And returning to the Enduro focus at Sea Otter…

“We believe the best service we can provide to our primary customers, both our aftermarket channel partners and our OE customers, is to increase consumer awareness of Enduro,” Sutton said. “It goes back to what we try to accomplish at Sea Otter: create an appetite for Enduro when a consumer walks into a bike shop.”

Not only has Enduro made a name for itself for the quality of its bearings, but it is also a well-known consultant in the industry and sometimes designs custom bearing solutions. Harvey said that was how he started, working on Gary Fisher and Bianchi suspension bikes in the 1990s.

“When I started in bearings it included making special bearings for Cane Creek, Intense, Foes, some of the first downhill guys that were breaking stuff on those bikes,” Harvey said. “I’ve been trying to solve bearing problems for a long time.”

And it probably still has a few of those spare bearings tucked away.

“If someone comes to us with a GT i-Drive, we might still have the rolling stock in the warehouse from 25 years ago,” Harvey said. “Every manufacturer in the bike industry has weird bearings, and we probably have them.”

Harvey said Enduro has overcome supply chain challenges during the pandemic to meet demand. Enduro has facilities in California, Singapore, Taiwan and China.

“We haven’t been the slowest link in the OE supply chain,” Harvey said. “We were pretty much on it all the time and able to supply the factories and the aftermarket. That’s not to say we weren’t sometimes short of material. For the most part, we were able to keep up rhythm.”

Harvey and Sutton declined to say much about news last month that the U.S. Trade Representative’s office reinstated 352 expired product exclusions, affecting bicycle products from China, which were subject to a U.S. tariff. 25% under Section 301 since January 1, 2021, when the previous exclusion expired. Enduro was hit by tariffs and had to raise their prices by around 10%.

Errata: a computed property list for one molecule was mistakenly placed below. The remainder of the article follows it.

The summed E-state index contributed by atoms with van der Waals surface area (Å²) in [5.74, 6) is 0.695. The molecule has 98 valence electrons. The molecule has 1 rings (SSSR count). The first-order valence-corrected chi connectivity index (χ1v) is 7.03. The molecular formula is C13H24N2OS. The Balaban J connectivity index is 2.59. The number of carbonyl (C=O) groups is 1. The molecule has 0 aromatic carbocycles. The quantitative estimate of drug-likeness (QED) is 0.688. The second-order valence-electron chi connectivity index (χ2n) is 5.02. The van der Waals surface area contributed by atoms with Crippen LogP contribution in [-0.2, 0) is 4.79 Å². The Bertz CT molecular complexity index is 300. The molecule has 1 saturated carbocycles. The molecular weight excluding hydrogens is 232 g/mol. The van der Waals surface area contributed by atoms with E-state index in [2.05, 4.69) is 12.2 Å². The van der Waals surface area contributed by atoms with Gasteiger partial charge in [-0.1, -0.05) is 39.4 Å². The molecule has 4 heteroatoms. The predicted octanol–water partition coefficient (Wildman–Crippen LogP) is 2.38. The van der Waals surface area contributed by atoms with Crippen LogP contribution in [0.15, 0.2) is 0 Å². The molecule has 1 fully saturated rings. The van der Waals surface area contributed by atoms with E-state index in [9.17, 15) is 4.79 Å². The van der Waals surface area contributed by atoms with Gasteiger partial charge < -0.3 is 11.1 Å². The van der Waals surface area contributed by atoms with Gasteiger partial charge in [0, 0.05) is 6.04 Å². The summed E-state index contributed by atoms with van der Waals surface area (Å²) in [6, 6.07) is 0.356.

“This topic is politically charged,” Sutton said. “We have no influence on the tariffs, we can simply react to them.”

Another issue recently has been rising shipping costs, with container and air shipments doubling and tripling, Harvey said. “It’s all built into the price. That said, we haven’t increased our prices by more than 10% in most cases over the past two years. I’m pretty proud of that.”

E-bike bearings are a growing market, especially for bottom brackets and hubs, said Harvey, who added that he was working with a customer on a rear hub bearing to work with a thicker axle. to prevent breakage but inside the same hub shell.

“We’re also making a special bottom bracket bearing for a (torque) sensor bottom bracket e-bike right now for another customer,” Harvey said.

Interior components like bearings aren’t sexy, but Sutton hopes that through awareness and education at events like Sea Otter, it will change that view.

“Component companies do a great job of marketing their advantages over their competition,” Sutton said. “And riders come in and say I want SRAM this or I want a Shimano that or I want a Maxxis tire on the bike I’m buying or I want a Continental tire. Hopefully over the next three to five years people will go to bike shops and say I want my brand new bike to have Enduro bearings. We believe this will grow our business in both aftermarket and OE.”